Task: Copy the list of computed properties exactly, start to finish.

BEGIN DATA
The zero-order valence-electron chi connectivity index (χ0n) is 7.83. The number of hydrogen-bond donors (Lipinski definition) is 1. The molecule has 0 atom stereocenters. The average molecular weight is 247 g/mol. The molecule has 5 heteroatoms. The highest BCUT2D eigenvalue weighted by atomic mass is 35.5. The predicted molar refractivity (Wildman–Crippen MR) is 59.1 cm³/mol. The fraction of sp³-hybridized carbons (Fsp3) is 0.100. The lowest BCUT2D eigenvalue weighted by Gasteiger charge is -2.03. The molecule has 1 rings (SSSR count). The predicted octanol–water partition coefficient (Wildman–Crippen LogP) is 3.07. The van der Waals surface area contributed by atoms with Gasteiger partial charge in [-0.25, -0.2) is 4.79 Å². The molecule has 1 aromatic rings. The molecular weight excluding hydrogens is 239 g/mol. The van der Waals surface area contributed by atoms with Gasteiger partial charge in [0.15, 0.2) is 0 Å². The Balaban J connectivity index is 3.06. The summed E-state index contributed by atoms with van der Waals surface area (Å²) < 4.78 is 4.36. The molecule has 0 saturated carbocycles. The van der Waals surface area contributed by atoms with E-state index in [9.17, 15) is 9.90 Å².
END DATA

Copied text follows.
The zero-order valence-electron chi connectivity index (χ0n) is 7.83. The number of hydrogen-bond donors (Lipinski definition) is 1. The molecule has 0 atom stereocenters. The average molecular weight is 247 g/mol. The molecule has 5 heteroatoms. The highest BCUT2D eigenvalue weighted by atomic mass is 35.5. The predicted molar refractivity (Wildman–Crippen MR) is 59.1 cm³/mol. The fraction of sp³-hybridized carbons (Fsp3) is 0.100. The lowest BCUT2D eigenvalue weighted by Gasteiger charge is -2.03. The molecule has 1 rings (SSSR count). The predicted octanol–water partition coefficient (Wildman–Crippen LogP) is 3.07. The van der Waals surface area contributed by atoms with Gasteiger partial charge in [-0.25, -0.2) is 4.79 Å². The molecule has 1 aromatic rings. The molecular weight excluding hydrogens is 239 g/mol. The van der Waals surface area contributed by atoms with Gasteiger partial charge in [0.15, 0.2) is 0 Å². The Balaban J connectivity index is 3.06. The summed E-state index contributed by atoms with van der Waals surface area (Å²) < 4.78 is 4.36. The molecule has 0 saturated carbocycles. The van der Waals surface area contributed by atoms with E-state index in [9.17, 15) is 9.90 Å².